I’m going in a slightly different direction this week with the “Then And Now” column this week because I came across something out of Lynnfield’s past that may not be around long enough to highlight in some future “eBay Report” column. Basically, in recent weeks somebody has been selling a number of old press photos from Lynnfield on eBay, and some of them are quite fascinating or of local historical significance in their own right. In this case, a group of young men joined John P. Duggan of the American Legion one spring just over 50 years ago to help dedicate the marker to commemorate the site where the home of Minuteman Daniel Townsend once stood. The asking price for the old press photo is $23.88. As noted in this article from last …
Monday, January 28, 2013
Each week, Lynnfield Patch runs a photo from the town's past and looks at what's there today.
This week's image from the files of the Lynnfield Historical Society first made its appearance some 32 years ago in one of the weekly papers in town - either the Weekly News or the Villager. This image shows a worker removing items from the former Village Room Restaurant, in what was then called the Colonial Shopping Center. Next door to the closed restaurant at the time was a dentist's office whose name just manages to elude me. Today, the Centre Court Grille occupies roughly the same spot - and less than two weeks ago, this website wrote about the newest business in Lynnfield, Centre Yoga - which occupies the spot where Karen's Bakery was once located. Another recent entry to the Lynnfield business scene located just steps away from here…
Monday, January 21, 2013
Each week, Lynnfield Patch runs a photo from the files of the Lynnfield Historical Society and talks about what's there today.
This week, we've got an image from the days before Lynnfield Middle School occupied its present spot on Main Street - it was the former home of the School Administration Office. Each week, these photos are provided by the Lynnfield Historical Society. Are you interested in joining them? Just send a $15 check to Bob Gillon, Lynnfield Historical Society Treasurer, 300 Main Street, Lynnfield, MA 01940. Include your mailing address, email address and phone number.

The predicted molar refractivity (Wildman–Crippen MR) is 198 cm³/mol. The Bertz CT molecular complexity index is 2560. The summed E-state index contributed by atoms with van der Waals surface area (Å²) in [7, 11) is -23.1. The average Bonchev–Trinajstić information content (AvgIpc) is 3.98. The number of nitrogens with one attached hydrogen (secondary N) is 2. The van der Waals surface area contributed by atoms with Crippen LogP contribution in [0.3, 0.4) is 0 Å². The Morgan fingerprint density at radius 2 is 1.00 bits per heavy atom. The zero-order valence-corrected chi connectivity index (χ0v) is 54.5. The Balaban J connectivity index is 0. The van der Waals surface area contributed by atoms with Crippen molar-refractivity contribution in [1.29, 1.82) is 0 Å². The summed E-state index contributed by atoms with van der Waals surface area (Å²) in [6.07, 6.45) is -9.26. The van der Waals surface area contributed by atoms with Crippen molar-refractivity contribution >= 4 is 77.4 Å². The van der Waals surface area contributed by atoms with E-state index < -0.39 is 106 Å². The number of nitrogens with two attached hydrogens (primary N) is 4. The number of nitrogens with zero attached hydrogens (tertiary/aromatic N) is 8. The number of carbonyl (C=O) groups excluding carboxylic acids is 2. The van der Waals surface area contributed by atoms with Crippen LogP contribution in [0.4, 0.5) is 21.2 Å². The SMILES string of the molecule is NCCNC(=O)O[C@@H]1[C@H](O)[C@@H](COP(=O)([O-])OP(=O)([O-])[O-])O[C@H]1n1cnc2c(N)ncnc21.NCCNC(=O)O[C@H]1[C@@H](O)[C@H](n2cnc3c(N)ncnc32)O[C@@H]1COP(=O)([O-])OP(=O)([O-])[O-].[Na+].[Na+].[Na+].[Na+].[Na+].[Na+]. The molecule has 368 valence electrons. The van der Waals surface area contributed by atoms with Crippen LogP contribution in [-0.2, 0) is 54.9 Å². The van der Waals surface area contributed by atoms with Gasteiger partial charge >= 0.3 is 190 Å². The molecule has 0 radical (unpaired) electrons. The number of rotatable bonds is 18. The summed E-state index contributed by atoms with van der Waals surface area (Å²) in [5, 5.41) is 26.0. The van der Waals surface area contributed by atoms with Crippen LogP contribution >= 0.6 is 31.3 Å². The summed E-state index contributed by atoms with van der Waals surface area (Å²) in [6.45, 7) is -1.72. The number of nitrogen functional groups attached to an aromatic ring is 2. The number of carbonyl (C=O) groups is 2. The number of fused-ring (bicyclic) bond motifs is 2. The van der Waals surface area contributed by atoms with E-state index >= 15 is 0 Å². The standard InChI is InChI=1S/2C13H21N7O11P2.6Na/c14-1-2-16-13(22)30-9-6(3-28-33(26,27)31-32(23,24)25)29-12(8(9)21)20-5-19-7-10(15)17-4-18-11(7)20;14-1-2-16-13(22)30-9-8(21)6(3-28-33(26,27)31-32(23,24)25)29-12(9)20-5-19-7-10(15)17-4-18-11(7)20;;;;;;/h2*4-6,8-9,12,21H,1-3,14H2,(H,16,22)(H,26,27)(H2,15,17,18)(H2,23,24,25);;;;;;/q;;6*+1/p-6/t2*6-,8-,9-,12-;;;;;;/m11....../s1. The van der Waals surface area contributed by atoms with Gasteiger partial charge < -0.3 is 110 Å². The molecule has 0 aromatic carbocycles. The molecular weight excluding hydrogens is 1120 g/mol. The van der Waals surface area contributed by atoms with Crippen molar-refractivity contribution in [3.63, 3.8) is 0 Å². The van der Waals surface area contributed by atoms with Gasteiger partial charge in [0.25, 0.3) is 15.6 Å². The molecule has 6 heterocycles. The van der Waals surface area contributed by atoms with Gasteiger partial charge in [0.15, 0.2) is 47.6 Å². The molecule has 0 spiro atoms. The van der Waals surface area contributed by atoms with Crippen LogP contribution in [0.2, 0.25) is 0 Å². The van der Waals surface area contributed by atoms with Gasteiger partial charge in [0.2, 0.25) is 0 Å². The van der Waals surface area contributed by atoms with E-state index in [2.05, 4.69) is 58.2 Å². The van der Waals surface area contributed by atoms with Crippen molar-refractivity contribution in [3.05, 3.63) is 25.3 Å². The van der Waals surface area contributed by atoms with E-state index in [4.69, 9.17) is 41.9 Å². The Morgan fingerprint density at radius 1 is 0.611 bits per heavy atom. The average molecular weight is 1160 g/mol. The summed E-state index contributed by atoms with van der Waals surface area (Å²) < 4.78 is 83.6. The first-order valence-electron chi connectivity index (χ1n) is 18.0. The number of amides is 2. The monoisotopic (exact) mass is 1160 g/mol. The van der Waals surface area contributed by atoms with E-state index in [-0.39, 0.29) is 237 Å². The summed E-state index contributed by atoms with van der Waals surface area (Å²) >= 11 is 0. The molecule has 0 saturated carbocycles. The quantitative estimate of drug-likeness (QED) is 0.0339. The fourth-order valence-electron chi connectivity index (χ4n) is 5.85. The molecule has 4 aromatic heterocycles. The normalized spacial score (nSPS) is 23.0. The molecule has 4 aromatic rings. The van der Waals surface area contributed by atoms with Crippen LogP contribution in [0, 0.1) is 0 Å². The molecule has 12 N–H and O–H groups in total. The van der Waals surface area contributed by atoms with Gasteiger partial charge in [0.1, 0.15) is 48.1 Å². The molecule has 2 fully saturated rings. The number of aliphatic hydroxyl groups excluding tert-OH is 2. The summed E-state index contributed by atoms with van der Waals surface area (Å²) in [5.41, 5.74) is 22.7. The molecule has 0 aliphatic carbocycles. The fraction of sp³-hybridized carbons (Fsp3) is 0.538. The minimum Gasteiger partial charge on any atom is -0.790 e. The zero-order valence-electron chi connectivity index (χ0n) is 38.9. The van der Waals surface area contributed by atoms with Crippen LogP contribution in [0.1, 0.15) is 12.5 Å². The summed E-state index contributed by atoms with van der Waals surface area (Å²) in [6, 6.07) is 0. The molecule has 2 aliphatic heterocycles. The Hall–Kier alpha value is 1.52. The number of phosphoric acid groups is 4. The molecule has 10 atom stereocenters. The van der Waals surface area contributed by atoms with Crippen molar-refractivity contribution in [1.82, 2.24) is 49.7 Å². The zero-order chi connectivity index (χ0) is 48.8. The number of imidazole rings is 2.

Wednesday, January 2, 2013
Each week, Lynnfield Patch runs a photo from the town's past and talks about what's there today.
Here's an image dating back to the construction of Route 128 in the early 1950s. This was a major project for both the North Shore and South Shore at the time and Wikipedia has a very informative page with more about that time. For those who enjoy those "Images of America" books filled with vintage local photos, there's also an entire edition devoted to the construction of 128, with photos from Lynnfield and many of the other nearby towns the highway connects with. This photo also sort of symbolizes the changes that came to Lynnfield after World War II as it began to transform from a rural/farm community to more of a suburban/bedroom community. Each week, these photos are provided by the Lynnfield Historical Society. Are you interested in …